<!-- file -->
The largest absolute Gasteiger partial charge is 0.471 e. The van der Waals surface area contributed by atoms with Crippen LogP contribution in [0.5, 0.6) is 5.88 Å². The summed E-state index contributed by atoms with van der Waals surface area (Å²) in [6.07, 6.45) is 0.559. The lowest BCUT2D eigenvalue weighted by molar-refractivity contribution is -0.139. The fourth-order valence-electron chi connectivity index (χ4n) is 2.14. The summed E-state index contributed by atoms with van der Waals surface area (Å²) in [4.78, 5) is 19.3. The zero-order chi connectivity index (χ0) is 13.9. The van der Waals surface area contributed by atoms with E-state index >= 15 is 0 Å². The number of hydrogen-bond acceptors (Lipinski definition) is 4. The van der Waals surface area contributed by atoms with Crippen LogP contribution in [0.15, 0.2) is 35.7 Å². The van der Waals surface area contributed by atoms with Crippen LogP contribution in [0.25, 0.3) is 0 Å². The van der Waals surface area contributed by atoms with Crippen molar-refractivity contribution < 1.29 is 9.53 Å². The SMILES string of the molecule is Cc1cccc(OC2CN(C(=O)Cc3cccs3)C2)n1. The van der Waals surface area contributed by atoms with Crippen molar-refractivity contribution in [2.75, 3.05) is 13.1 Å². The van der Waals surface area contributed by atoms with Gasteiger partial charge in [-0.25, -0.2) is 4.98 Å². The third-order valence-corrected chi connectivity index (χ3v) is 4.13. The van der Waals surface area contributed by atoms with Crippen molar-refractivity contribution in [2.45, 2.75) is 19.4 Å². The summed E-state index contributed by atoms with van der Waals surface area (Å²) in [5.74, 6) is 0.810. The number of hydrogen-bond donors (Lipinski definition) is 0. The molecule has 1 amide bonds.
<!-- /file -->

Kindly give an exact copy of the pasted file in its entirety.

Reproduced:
The largest absolute Gasteiger partial charge is 0.471 e. The van der Waals surface area contributed by atoms with Crippen LogP contribution in [0.5, 0.6) is 5.88 Å². The summed E-state index contributed by atoms with van der Waals surface area (Å²) in [6.07, 6.45) is 0.559. The lowest BCUT2D eigenvalue weighted by molar-refractivity contribution is -0.139. The fourth-order valence-electron chi connectivity index (χ4n) is 2.14. The summed E-state index contributed by atoms with van der Waals surface area (Å²) in [4.78, 5) is 19.3. The zero-order chi connectivity index (χ0) is 13.9. The van der Waals surface area contributed by atoms with E-state index >= 15 is 0 Å². The number of hydrogen-bond acceptors (Lipinski definition) is 4. The van der Waals surface area contributed by atoms with Crippen LogP contribution in [0.15, 0.2) is 35.7 Å². The van der Waals surface area contributed by atoms with Crippen LogP contribution in [0.25, 0.3) is 0 Å². The van der Waals surface area contributed by atoms with Crippen molar-refractivity contribution < 1.29 is 9.53 Å². The SMILES string of the molecule is Cc1cccc(OC2CN(C(=O)Cc3cccs3)C2)n1. The van der Waals surface area contributed by atoms with Crippen molar-refractivity contribution in [2.75, 3.05) is 13.1 Å². The van der Waals surface area contributed by atoms with Gasteiger partial charge in [-0.25, -0.2) is 4.98 Å². The third-order valence-corrected chi connectivity index (χ3v) is 4.13. The van der Waals surface area contributed by atoms with Crippen molar-refractivity contribution in [2.45, 2.75) is 19.4 Å². The summed E-state index contributed by atoms with van der Waals surface area (Å²) in [5.74, 6) is 0.810. The number of hydrogen-bond donors (Lipinski definition) is 0. The molecule has 1 amide bonds.